Read Paterson Invokes New Deal in Calling for Fresh Moynihan Plan by Eliot Brown in The New York Observer.
Read Paterson Gives Moynihan Another Shot by Matthew Schuerman of WNYC.
Read Paterson appoints aide to look into Moynihan by Theresa Agovino of Crain's New York.
MSG pulling out, the economic downturn, the transportation crisis, the possibility of the Port Authority taking over, ARC – those of us following Moynihan Station have been battered with some heavy and complicated news recently.
So while the complexities of the project are getting worked out, it’s nice to see some progress in at least one important area: toilets. Specifically, we are referring to this week’s announcement that a $5 million renovation of LIRR’s Penn Station bathroom facilities is, according to Newsday, “in the can.” Steve Ritea reported that “LIRR officials were flush with excitement about the project”:
In recent years, concern about a lack of stalls in the ladies' room, as well as complaints of odor, sent the bathrooms' image down the drain.
The renovation will expand the number of toilets in the ladies' room from 17 to 25 and increase the number of sinks from eight to 19. The number of toilets in the men's room will drop from seven to six, but men will gain two sinks, bringing the total to 10. That restroom will retain 10 urinals.
Our customers deserve state-of-the-art accommodations at Penn Station and our restroom facilities are clearly in need of updating," LIRR President Helena Williams said. "If the riding public can bear with us during construction, we promise major improvements and a maintenance program that ensures their comfort."
After the renovation, the restrooms will ventilate to the street for the first time. They have ventilated onto the LIRR's underground tracks since being built in that location in 1994.
The renovated restrooms will feature mosaic glass tile walls, epoxy terrazzo floors and metal panel ceilings, as well as automated toilets, faucets and soap dispensers, the LIRR said.
In all seriousness, it sounds like a much needed and long overdue improvement for LIRR riders – and let’s hope that it’s not the only one!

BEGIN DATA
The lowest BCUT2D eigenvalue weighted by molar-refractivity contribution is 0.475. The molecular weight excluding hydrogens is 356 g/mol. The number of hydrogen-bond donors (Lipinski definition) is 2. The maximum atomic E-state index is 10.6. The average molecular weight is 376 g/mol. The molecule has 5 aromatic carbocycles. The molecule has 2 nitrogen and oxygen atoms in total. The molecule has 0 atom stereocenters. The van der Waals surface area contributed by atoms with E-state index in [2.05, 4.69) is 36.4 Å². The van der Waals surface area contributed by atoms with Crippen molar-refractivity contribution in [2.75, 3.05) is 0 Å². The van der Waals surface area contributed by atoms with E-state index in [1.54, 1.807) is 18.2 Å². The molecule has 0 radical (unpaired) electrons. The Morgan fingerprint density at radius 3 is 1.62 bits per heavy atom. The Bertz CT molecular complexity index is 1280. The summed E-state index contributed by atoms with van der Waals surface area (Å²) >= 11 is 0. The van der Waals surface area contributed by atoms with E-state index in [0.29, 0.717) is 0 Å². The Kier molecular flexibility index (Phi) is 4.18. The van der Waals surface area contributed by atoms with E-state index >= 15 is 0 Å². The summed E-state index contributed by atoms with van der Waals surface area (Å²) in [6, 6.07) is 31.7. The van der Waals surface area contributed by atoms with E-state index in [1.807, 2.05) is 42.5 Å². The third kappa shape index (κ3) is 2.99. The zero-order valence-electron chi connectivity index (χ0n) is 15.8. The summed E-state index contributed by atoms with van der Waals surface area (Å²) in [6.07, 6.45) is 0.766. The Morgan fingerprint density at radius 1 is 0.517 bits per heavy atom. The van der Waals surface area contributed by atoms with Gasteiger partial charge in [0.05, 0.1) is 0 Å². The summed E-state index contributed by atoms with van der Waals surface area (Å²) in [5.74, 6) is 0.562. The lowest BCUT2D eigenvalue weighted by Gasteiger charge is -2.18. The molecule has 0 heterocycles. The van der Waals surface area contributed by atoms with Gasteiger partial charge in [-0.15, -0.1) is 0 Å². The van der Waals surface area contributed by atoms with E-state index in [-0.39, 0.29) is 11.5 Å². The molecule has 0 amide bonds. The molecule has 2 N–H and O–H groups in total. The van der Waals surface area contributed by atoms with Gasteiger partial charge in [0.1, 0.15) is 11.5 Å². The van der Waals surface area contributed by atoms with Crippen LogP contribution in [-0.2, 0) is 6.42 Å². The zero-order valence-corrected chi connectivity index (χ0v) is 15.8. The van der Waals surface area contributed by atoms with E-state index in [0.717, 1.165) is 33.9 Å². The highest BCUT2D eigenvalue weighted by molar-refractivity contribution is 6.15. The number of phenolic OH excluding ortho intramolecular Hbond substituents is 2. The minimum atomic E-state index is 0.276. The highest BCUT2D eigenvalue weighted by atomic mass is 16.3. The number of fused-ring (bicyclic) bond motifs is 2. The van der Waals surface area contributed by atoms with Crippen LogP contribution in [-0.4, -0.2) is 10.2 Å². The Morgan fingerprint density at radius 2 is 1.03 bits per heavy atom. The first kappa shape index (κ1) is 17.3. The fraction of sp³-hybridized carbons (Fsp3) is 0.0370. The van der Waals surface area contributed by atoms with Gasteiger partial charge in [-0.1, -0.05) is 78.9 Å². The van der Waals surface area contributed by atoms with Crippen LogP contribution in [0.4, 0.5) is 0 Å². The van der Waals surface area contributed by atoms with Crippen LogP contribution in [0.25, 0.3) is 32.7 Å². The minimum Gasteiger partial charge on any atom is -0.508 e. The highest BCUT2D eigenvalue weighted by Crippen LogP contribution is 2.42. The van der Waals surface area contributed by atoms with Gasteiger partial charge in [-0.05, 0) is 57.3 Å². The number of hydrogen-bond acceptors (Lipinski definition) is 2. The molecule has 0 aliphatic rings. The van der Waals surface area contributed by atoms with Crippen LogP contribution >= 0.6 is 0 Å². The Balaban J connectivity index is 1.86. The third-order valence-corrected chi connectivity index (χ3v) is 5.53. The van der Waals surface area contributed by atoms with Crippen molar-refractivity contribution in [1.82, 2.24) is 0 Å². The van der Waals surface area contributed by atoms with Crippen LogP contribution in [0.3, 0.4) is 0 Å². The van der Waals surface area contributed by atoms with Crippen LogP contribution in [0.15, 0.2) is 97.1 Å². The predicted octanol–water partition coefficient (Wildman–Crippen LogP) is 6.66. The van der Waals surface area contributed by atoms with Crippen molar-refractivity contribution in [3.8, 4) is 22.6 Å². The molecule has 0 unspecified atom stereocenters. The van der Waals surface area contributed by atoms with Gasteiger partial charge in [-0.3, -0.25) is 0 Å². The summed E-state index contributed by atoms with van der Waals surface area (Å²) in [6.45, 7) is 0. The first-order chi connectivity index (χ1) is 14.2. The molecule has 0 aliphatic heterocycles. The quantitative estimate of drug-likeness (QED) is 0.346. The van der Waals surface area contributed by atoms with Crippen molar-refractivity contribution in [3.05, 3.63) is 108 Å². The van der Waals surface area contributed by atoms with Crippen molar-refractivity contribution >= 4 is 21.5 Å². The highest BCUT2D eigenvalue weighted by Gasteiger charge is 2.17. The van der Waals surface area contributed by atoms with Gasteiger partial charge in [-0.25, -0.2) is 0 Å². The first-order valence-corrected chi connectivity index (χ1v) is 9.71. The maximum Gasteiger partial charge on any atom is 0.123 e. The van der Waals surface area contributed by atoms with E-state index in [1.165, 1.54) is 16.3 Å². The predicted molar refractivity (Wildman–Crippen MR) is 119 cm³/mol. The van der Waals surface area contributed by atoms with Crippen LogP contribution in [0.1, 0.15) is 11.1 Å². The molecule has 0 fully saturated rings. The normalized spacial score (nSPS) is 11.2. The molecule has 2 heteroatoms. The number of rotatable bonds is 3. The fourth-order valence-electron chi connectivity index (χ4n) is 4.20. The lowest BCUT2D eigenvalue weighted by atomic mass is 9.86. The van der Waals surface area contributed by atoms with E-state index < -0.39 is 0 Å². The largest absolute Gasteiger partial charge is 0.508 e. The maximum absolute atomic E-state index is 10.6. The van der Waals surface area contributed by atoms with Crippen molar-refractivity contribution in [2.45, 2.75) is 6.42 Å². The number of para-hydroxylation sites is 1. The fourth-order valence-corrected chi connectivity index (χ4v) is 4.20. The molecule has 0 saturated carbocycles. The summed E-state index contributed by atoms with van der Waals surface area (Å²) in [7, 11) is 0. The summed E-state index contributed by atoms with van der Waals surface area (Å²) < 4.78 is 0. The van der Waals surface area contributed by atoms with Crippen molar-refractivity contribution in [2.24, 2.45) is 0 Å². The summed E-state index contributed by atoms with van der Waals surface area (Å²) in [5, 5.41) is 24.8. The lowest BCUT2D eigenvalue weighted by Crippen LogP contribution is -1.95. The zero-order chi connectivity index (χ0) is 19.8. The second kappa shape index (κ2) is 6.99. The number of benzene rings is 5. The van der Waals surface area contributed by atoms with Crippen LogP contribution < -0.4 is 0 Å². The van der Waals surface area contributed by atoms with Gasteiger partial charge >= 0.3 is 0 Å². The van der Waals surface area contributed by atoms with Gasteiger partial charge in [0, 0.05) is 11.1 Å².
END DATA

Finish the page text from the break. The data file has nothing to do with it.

On Friday, Newsday said if there is one big project “that deserves saving, it’s Moynihan Station.” The editorial called on State and City officials “to put their shoulders into this project and push.” Below is an excerpt:
This is a great deal for Long Islanders. First, commuters will be able to move off trains more quickly. Also, more jobs will be created in western Midtown, eliminating the need for many LIRR riders to backtrack east to Grand Central Station. An easier commute has to be good for Island home values.
Gov. Eliot Spitzer and economic czar Pat Foye met Wednesday with the private interests - the Garden and developers Vornado and Related. All are hedging over how to fill a $1-billion funding gap.
Spitzer has also met with New York's delegation in Washington. But he needs to sell the project by painting a broader vision of how it can become a national economic development boon, rejuvenating rail travel from Boston to D.C. to Chicago. Only then will legislators from Ohio or Pennsylvania vote yes, and help prove Moynihan wrong.
Kudos to Newsday for emphasizing the “broader vision” of the project and its importance for Long Island commuters. Indeed, Moynihan Station possesses economic development potential on a national scale and, if built right, could demonstrate the possibilities of regional rail in the U.S. If any transit project is deserving of federal funds it is the redevelopment of Penn Station.
If Amtrak workers strike at the end of January, the Long Island Rail Road and New Jersey Transit systems will be crippled. Why? Because even though multiple train companies use the rails at Penn Station, Amtrak operates and controls the rail switches. An Amtrak strike would basically shut down Penn Station. Both systems are currently working out contingency plans in the event of a strike. NJ riders will have to rely on buses or take the PATH. LIRR riders will likely have to switch to the E train in Jamaica. The Subway Blogger thinks the strike will result in crammed subways and heavy car traffic. “If the option is drive to a PATH station or parking lot near a subway stop, people will probably just say 'screw it' and drive all the way in…Folks that choose not to drive are going to get crammed into PATH and Subway trains like they’ve never seen before."
In today’s editorial page, Newsday called the current Moynihan Station plan “vastly improved for Long Islanders” and said “Long Island’s key advocates – MTA board member Mitchell Pally, ESDC co-chairman Pat Foye and the LIRR Commuters’ Council – must stay involved and on track.” We certainly agree that the current scheme has the potential to offer tremendous benefits for the over 280,000 riders who take the LIRR into Penn Station each day. While Long Island’s key advocates must play a major role, they’ll also need support and input from riders.